LEROS



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Leros - Aghia Marina and the north of the island - Pandeli & the Castle

Pandeli & the Castle
The east coast of the island comes into view from the road, high above Bromolithos Bay: contrary to its name, which is redolent of chemistry and translates as ‘dirty or smelling rock’, this is a clean shingle bay, backed by steep wooded slopes. At its southern end is the cove of Tourkopigada (‘Turkish well’)—quieter, steeper, pine-clad and only accessible by foot. These two bays are the southern extension of the village and bay of Pandeli, a mass of white, flat-roofed houses which faces south below the castle, from an attractive shore, lined with fish-tavernas. On the ridge to the north are several windmills: six more, immaculately restored, line the road which leads from be hind Pandeli up to the castle.
   The impressively-sited castle of Pandeli (open Wed, Sat & Sun 8–1, 3–7), which was substantially repaired after damage incurred during the Second World War, is the principal mediaeval monument on Leros, occupying the island’s most panoramic site which was once the acropolis of the ancient settlement of Leros from which a few vestigial pieces of masonry have been incorporated into the fortifications. It is a massive complex consisting of three successive enclosures: the inner two, originally of 10th or 11th century Byzantine construction, were later strengthened in the 14th century; the third, much larger, outer enclosure was built in the early 14th century by the Knights of St John. This was the northernmost strong hold of their territory. When Cristoforo Buondelmonti, the Florentine traveller and antiquarian, came to Leros in c. 1417, he observed that the population of the area retired within the castle’s walls at night for protection. The Knights’ presence here was by no means always welcome; in 1319 their garrison was killed by the islanders, who wished to return under the protection of Byzantium: it was forcibly re-taken by the Knights the same year. Although mentioned in late 11th century deeds of donation from the Emperor in Constantinople to Hosios Christodoulos, the founder of the monastery of St John on Patmos, the castle’s structures today are mostly those of the 14th century, and contemporary with Pera Kastro on Kalymnos.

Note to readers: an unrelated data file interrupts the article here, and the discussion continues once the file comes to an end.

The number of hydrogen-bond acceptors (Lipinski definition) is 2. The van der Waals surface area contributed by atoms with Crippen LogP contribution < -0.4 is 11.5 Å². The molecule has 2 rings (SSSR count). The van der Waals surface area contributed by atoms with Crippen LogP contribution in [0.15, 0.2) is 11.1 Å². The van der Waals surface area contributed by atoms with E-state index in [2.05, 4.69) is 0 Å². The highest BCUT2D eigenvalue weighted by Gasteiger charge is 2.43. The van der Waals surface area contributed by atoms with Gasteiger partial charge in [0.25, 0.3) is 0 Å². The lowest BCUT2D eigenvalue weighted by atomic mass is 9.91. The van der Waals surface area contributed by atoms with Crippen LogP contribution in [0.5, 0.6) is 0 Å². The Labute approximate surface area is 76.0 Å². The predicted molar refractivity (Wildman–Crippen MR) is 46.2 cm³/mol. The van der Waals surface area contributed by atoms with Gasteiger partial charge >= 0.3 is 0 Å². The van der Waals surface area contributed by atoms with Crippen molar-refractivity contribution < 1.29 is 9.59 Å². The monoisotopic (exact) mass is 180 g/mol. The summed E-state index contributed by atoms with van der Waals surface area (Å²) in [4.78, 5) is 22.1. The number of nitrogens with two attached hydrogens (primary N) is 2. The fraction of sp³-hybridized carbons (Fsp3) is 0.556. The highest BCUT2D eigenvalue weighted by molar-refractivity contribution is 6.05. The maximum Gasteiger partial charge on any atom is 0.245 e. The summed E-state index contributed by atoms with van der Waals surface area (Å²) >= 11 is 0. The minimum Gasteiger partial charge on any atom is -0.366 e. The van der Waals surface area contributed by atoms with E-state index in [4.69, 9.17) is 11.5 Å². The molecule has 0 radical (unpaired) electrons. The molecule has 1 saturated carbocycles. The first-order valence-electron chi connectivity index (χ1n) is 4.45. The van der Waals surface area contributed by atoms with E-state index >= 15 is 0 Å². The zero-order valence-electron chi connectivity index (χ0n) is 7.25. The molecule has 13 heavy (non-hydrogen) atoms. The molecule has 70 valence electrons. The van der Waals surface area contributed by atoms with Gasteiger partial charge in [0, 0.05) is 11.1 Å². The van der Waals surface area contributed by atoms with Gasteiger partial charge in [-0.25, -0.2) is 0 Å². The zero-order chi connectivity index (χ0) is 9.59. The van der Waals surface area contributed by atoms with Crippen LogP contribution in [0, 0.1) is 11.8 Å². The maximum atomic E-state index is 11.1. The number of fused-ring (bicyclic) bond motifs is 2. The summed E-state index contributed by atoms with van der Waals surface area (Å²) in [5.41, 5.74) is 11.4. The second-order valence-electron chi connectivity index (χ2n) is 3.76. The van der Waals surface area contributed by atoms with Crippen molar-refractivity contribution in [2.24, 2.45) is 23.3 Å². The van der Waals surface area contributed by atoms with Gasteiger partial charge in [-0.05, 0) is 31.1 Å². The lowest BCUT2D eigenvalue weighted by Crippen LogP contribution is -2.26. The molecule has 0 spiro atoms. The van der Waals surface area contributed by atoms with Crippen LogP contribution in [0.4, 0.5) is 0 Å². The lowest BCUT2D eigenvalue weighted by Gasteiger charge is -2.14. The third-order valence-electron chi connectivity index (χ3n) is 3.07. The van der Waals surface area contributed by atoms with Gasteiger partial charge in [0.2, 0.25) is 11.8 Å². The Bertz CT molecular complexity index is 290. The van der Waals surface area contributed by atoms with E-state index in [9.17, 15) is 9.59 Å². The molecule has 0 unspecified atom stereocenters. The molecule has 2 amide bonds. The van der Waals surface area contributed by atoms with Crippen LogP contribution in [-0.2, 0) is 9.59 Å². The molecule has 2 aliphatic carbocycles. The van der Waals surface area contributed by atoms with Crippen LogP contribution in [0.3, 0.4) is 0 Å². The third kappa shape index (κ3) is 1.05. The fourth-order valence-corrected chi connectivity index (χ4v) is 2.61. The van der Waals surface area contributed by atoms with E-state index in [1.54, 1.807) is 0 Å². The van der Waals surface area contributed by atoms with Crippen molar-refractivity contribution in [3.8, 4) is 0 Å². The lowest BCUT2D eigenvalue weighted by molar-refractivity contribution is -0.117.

Entrance of the enclosure is by a small gate protected by the massive projecting southwest bastion. The path leads up to the church of the Panaghia tou Kastrou, whose plain design derives from the fact that it was originally an armoury, adapted in the 17th century into a church (by the addition of an apse and a loggia on two sides), so as to house a miraculous icon. Some Byzantine fragments of templon screen and of an ambo are incorporated into its fabric: the interior is dominated by the fine carved iconostasis and the unusual pulpit. Attached to the church is a small and well-displayed Ecclesiastical Museum, containing liturgical vestments and items, and a number of 18th and 19th century icons of quality.
   To the south is the gateway into the inner fortifications, leading through a tunnel with finely constructed barrel-vaulting overhead and the original paving under foot; rooms, some vaulted, one of which was formerly used as a chapel, lead off to the side. The passage emerges into a confined space between the two oldest enceintes which constituted what was the entirety of the original Byzantine fortress. A number of modifications were made to this by the Knights, such as the unusual projecting corridor from the northeast corner, added to protect the north side of their new, outer enclosure-walls, and the postern-gate low down in its northeast corner.